OPINION: Beware, Donald Trump is letting his inner dictator slip out

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Donald Trump has again taken a more “African” course of action.

When he was the new host of Comedy Central’s “The Daily Show,” South African-born comedian Trevor Noah had to disagree with what he thought was “unpresidential” presidential candidate Donald Trump.

“For me as an African, there is something I know about Trump that feels like home,” Noah said.

He then compared Trump’s sound bites to some African-Americans on issues such as immigration, health care and self-esteem.

For example, when Trump talked about immigration, he said, “When Mexico sends its people in, they bring drugs, they bring crime, they’re criminals, and I guess some of them are good people.”

Similarly, South African President Jacob Zuma linked the influx of illegal immigrants to “crime, unfair trade practices, drugs” and assured us that “it is not true that all foreigners are involved in criminal activities.” Some are, but not all.

Gee, thank you. Noah aptly described Zuma’s comments as “simple xenophobia — with a diplomatic twist.”

I was delighted to see them taken to task after reporting on the friendliness – or lack thereof – of press freedom in various African countries.

But fast forward: Trump’s latest vote of support for unleashing his inner Hitler doesn’t even soften the diplomatic upheaval.

In a Veterans Day speech in Claremont, New Hampshire, he called his political opponents and critics “disturbances” and suggested they pose a greater threat to the United States than rivals such as Russia, China or North Korea.

“We promise you that we will uproot the communists, Marxists, fascists and extreme left thugs who lie like barbarians, steal and rig elections in our country,” he said. The 2020 election was stolen. They will do anything, legal or illegal, to destroy America and destroy the American Dream.

“The threat from outside forces is far less dangerous, dangerous, and serious than the threat from within,” Trump continued. Our concern is from within. Because if you have a capable, capable, smart, strong leader, Russia, China, North Korea don’t want to play with us.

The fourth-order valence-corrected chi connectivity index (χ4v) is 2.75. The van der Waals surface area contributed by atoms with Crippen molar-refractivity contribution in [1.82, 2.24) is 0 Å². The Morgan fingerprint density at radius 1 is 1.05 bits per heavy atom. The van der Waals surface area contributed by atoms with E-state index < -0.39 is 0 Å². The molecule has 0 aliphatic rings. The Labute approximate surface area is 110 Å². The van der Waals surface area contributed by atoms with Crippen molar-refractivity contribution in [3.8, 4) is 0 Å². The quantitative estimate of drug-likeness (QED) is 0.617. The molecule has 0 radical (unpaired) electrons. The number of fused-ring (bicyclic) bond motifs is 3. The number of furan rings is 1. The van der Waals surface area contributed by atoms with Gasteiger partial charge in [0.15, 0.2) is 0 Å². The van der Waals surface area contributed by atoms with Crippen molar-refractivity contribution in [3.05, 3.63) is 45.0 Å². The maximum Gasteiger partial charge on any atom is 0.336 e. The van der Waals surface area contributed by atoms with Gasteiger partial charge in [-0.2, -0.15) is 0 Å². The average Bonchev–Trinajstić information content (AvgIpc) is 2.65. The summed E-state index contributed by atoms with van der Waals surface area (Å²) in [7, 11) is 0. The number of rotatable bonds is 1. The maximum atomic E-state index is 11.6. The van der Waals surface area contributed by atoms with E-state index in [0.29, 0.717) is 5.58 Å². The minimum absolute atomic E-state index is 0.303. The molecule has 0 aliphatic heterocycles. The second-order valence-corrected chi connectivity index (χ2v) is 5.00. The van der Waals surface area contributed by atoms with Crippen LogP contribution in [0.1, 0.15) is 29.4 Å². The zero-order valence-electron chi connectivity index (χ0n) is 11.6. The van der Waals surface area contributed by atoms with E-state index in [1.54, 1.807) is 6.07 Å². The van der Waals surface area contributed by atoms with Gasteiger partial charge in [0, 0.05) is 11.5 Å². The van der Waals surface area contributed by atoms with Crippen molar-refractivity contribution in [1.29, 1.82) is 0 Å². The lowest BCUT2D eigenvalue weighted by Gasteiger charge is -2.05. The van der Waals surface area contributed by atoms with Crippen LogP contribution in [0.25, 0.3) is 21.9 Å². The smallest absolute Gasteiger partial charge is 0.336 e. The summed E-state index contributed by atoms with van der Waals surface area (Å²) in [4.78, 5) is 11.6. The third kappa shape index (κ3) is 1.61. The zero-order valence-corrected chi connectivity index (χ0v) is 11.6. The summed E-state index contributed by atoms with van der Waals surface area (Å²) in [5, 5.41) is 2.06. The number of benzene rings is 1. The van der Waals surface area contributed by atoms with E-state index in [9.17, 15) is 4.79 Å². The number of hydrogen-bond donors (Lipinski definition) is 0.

Continuing his recent shift to messages of revenge and grievance, he added some fire to his statement by calling himself a “proud suffragette” and downplayed his legal violations, though they were of his own making.

I have said before that, no matter how angry we are, we should avoid mentioning Hitler except to mention one person – Adolf Hitler.

But these days, Trump is showing an uncanny facility for drawing comparisons, all to alienate supporters he believes are on his side regardless of the consequences for others.

The age-long dehumanizing use of language by Hitler, Benito Mussolini and the like reminded me of how the Tutsi minority in Rwanda were branded “cockroaches” in the early 1990s.

Two years later, some 800,000 Rwandans – mainly Tutsis – were brutally massacred, mostly abducted and killed, over 100 days.

What amazes me is how the majority Hutus fired ethnic propaganda against the Tutsi minority so quickly turned to brutality.

“He may talk about making America great again,” Trump’s slogan, borrowed from Ronald Reagan’s 1980 campaign, “but his rhetoric seems aimed at making us hate each other again.”

Recent reports have named people Trump has said he wants to investigate and prosecute, and his aides are planning to invoke the Sedition Act on his first day in office. That controversial law allows him to deploy the military in response to civil protests.

That brings me back to Veterans Day, which has special meaning to me as a Vietnam-era Army draft. I wonder what Trump, who missed the draft because of bone spurs, thinks our people are fighting for him.

Or does he have too strong a person-envy to take care of?

Clarence Page He is a columnist for the Chicago Tribune.

The views expressed here are those of the author and are not necessarily endorsed by the Anchorage Daily News, which welcomes a wide range of views. To submit a piece for consideration, email comment(at)adn.com. Submit entries of less than 200 words. letters@adn.com Or Click here to enter through any web browser. Read our full guidelines for letters and comments over here.

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